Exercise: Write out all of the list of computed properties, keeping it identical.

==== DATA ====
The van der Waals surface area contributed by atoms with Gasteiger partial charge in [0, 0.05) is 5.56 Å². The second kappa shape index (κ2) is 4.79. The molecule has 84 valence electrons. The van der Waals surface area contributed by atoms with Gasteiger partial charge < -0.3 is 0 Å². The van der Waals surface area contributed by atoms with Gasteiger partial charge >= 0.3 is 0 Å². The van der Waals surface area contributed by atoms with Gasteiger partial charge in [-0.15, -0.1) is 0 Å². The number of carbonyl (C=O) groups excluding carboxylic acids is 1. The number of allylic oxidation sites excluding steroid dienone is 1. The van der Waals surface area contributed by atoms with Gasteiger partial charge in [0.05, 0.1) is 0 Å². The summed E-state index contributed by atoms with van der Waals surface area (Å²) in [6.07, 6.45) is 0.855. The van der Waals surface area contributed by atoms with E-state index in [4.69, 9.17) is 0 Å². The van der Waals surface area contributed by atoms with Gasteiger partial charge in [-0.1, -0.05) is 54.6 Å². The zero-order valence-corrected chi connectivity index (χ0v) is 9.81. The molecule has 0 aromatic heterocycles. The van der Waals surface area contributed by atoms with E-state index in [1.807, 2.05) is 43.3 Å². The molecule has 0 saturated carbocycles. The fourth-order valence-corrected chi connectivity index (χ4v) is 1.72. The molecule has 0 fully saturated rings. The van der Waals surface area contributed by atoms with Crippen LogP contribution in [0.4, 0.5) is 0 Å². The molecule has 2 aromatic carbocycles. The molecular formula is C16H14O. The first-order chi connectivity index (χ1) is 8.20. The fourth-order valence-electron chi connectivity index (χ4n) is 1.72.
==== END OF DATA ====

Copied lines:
The van der Waals surface area contributed by atoms with Gasteiger partial charge in [0, 0.05) is 5.56 Å². The second kappa shape index (κ2) is 4.79. The molecule has 84 valence electrons. The van der Waals surface area contributed by atoms with Gasteiger partial charge < -0.3 is 0 Å². The van der Waals surface area contributed by atoms with Gasteiger partial charge >= 0.3 is 0 Å². The van der Waals surface area contributed by atoms with Gasteiger partial charge in [-0.15, -0.1) is 0 Å². The number of carbonyl (C=O) groups excluding carboxylic acids is 1. The number of allylic oxidation sites excluding steroid dienone is 1. The van der Waals surface area contributed by atoms with Gasteiger partial charge in [0.05, 0.1) is 0 Å². The summed E-state index contributed by atoms with van der Waals surface area (Å²) in [6.07, 6.45) is 0.855. The van der Waals surface area contributed by atoms with E-state index in [4.69, 9.17) is 0 Å². The van der Waals surface area contributed by atoms with Gasteiger partial charge in [-0.1, -0.05) is 54.6 Å². The zero-order valence-corrected chi connectivity index (χ0v) is 9.81. The molecule has 0 aromatic heterocycles. The van der Waals surface area contributed by atoms with E-state index in [1.807, 2.05) is 43.3 Å². The molecule has 0 saturated carbocycles. The fourth-order valence-corrected chi connectivity index (χ4v) is 1.72. The molecule has 0 fully saturated rings. The van der Waals surface area contributed by atoms with Crippen LogP contribution in [0.4, 0.5) is 0 Å². The molecule has 2 aromatic carbocycles. The molecular formula is C16H14O. The first-order chi connectivity index (χ1) is 8.20. The fourth-order valence-electron chi connectivity index (χ4n) is 1.72.